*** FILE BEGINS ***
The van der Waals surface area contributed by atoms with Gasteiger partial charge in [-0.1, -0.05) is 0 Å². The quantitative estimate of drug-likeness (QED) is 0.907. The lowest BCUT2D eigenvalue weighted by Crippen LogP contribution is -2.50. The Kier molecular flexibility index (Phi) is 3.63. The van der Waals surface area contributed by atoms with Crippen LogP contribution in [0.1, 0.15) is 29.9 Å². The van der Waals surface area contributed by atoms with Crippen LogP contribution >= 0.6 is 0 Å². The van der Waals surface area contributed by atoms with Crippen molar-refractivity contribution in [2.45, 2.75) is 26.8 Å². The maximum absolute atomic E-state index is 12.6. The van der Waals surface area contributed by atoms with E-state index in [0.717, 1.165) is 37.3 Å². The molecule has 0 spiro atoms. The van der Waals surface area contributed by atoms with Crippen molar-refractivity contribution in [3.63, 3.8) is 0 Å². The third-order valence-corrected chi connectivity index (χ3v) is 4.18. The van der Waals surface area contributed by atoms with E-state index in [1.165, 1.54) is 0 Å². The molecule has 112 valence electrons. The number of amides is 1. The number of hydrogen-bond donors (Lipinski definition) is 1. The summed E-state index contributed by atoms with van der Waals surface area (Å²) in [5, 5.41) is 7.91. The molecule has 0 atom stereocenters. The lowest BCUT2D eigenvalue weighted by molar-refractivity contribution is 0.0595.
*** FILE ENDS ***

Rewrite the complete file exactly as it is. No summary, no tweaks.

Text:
The van der Waals surface area contributed by atoms with Gasteiger partial charge in [-0.1, -0.05) is 0 Å². The quantitative estimate of drug-likeness (QED) is 0.907. The lowest BCUT2D eigenvalue weighted by Crippen LogP contribution is -2.50. The Kier molecular flexibility index (Phi) is 3.63. The van der Waals surface area contributed by atoms with Crippen LogP contribution in [0.1, 0.15) is 29.9 Å². The van der Waals surface area contributed by atoms with Crippen LogP contribution >= 0.6 is 0 Å². The van der Waals surface area contributed by atoms with Crippen molar-refractivity contribution in [2.45, 2.75) is 26.8 Å². The maximum absolute atomic E-state index is 12.6. The van der Waals surface area contributed by atoms with E-state index in [0.717, 1.165) is 37.3 Å². The molecule has 0 spiro atoms. The van der Waals surface area contributed by atoms with Crippen molar-refractivity contribution in [3.63, 3.8) is 0 Å². The third-order valence-corrected chi connectivity index (χ3v) is 4.18. The van der Waals surface area contributed by atoms with E-state index in [1.165, 1.54) is 0 Å². The molecule has 112 valence electrons. The number of amides is 1. The number of hydrogen-bond donors (Lipinski definition) is 1. The summed E-state index contributed by atoms with van der Waals surface area (Å²) in [5, 5.41) is 7.91. The molecule has 0 atom stereocenters. The lowest BCUT2D eigenvalue weighted by molar-refractivity contribution is 0.0595.